Tuesday 22 September 2020 7:39 am

Coronavirus: Premier Inn owner Whitbread to axe up to 6,000 jobs

The owner of hotel chain Premier Inn has announced plans to cut up to 6,000 jobs as the coronavirus outbreak continues to ravage the hospitality industry.

Whitbread, which also owns the Beefeater and Brewers Fayre restaurant chains, said the figure represents 18 per cent of its total workforce.

Read more: Premier Inn owner Whitbread sees tourist demand as hotels reopen

The FTSE 100-listed firm said the cuts were a “regrettable but necessary step to ensure that we emerge from the crisis with a lower cost base, a more flexible operating model and a stronger more resilient business”.

It came as Whitbread reported a collapse in sales for the first half of the year due to the closure of the majority of its hotels and restaurants.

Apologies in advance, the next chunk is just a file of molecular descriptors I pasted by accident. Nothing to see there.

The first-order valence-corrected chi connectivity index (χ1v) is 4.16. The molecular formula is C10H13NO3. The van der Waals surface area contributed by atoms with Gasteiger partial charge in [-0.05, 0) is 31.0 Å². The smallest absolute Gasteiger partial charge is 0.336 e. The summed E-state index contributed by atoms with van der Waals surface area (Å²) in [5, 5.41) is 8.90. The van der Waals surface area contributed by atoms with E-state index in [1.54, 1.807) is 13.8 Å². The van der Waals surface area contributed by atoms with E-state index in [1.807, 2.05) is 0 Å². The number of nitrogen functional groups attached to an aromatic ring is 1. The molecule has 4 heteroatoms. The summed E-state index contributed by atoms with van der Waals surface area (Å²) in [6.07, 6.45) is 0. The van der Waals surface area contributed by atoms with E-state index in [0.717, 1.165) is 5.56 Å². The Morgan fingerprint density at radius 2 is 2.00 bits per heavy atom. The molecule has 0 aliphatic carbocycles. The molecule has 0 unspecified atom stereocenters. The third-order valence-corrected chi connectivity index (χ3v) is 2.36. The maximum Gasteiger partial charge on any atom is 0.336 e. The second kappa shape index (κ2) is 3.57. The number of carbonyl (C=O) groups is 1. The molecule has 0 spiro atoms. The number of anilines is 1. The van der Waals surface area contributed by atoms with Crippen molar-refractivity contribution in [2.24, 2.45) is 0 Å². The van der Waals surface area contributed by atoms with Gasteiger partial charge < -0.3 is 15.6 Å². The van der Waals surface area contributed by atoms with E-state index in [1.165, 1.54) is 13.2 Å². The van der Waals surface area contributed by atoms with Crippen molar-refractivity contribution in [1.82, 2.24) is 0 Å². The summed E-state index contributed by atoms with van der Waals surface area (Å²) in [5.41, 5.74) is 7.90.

Total sales for the group in the UK and abroad plunged almost 77 per cent in the 26 weeks to 27 August.

Whitbread said 98 per cent of its venues had reopened since the end of the first half and reported better-than-expected accommodation sales.

The group also benefited from the government’s Eat Out to Help Out scheme.

But Whitbread said it expected demand to remain subdued in the short to medium term and warned of the impact of the end of the government’s furlough scheme in October.

It is also facing continued uncertainty over local coronavirus lockdowns and the new 10pm closing time for pubs and restaurants across the UK.

Shares in Whitbread fell 2.65 per cent in early trading.

Whitbread said it hoped many of the redundancies — which will incur a one-off cost of between £12m and £15m — would be taken voluntarily.

Read more: Premier Inn owner Whitbread taps investors for £1bn

“With demand for travel remaining subdued, we are now having to make some very difficult decisions,” said chief executive Alison Brittain.

“Our performance following the reopenings has been ahead of the market, however, it has been clear from the beginning of this crisis that even as restrictions are eased and hospitality businesses such as ours reopen their doors, that demand would be materially lower than FY20 levels for a period of time.”